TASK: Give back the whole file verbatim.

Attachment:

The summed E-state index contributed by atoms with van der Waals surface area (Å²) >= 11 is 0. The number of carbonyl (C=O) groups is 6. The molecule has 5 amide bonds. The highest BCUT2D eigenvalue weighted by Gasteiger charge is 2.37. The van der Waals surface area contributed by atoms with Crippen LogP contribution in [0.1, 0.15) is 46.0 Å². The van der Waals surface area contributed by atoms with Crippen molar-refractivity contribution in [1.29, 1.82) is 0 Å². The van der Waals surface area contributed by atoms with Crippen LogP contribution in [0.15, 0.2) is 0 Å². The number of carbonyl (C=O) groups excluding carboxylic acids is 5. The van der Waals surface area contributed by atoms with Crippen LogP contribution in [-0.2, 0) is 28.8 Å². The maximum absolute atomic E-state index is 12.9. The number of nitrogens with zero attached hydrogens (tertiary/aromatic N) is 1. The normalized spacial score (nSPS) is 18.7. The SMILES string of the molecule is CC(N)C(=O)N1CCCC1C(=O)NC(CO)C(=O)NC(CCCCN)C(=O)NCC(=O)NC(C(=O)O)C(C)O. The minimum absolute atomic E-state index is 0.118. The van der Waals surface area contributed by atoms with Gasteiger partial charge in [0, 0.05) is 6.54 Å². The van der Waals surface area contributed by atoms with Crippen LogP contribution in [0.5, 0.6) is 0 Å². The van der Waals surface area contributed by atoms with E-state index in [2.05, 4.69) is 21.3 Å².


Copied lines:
The summed E-state index contributed by atoms with van der Waals surface area (Å²) >= 11 is 0. The number of carbonyl (C=O) groups is 6. The molecule has 5 amide bonds. The highest BCUT2D eigenvalue weighted by Gasteiger charge is 2.37. The van der Waals surface area contributed by atoms with Crippen LogP contribution in [0.1, 0.15) is 46.0 Å². The van der Waals surface area contributed by atoms with Crippen molar-refractivity contribution in [1.29, 1.82) is 0 Å². The van der Waals surface area contributed by atoms with Crippen LogP contribution in [0.15, 0.2) is 0 Å². The number of carbonyl (C=O) groups excluding carboxylic acids is 5. The van der Waals surface area contributed by atoms with Crippen LogP contribution in [-0.2, 0) is 28.8 Å². The maximum absolute atomic E-state index is 12.9. The number of nitrogens with zero attached hydrogens (tertiary/aromatic N) is 1. The normalized spacial score (nSPS) is 18.7. The SMILES string of the molecule is CC(N)C(=O)N1CCCC1C(=O)NC(CO)C(=O)NC(CCCCN)C(=O)NCC(=O)NC(C(=O)O)C(C)O. The minimum absolute atomic E-state index is 0.118. The van der Waals surface area contributed by atoms with Gasteiger partial charge in [0, 0.05) is 6.54 Å². The van der Waals surface area contributed by atoms with Crippen LogP contribution in [0.5, 0.6) is 0 Å². The van der Waals surface area contributed by atoms with E-state index in [2.05, 4.69) is 21.3 Å².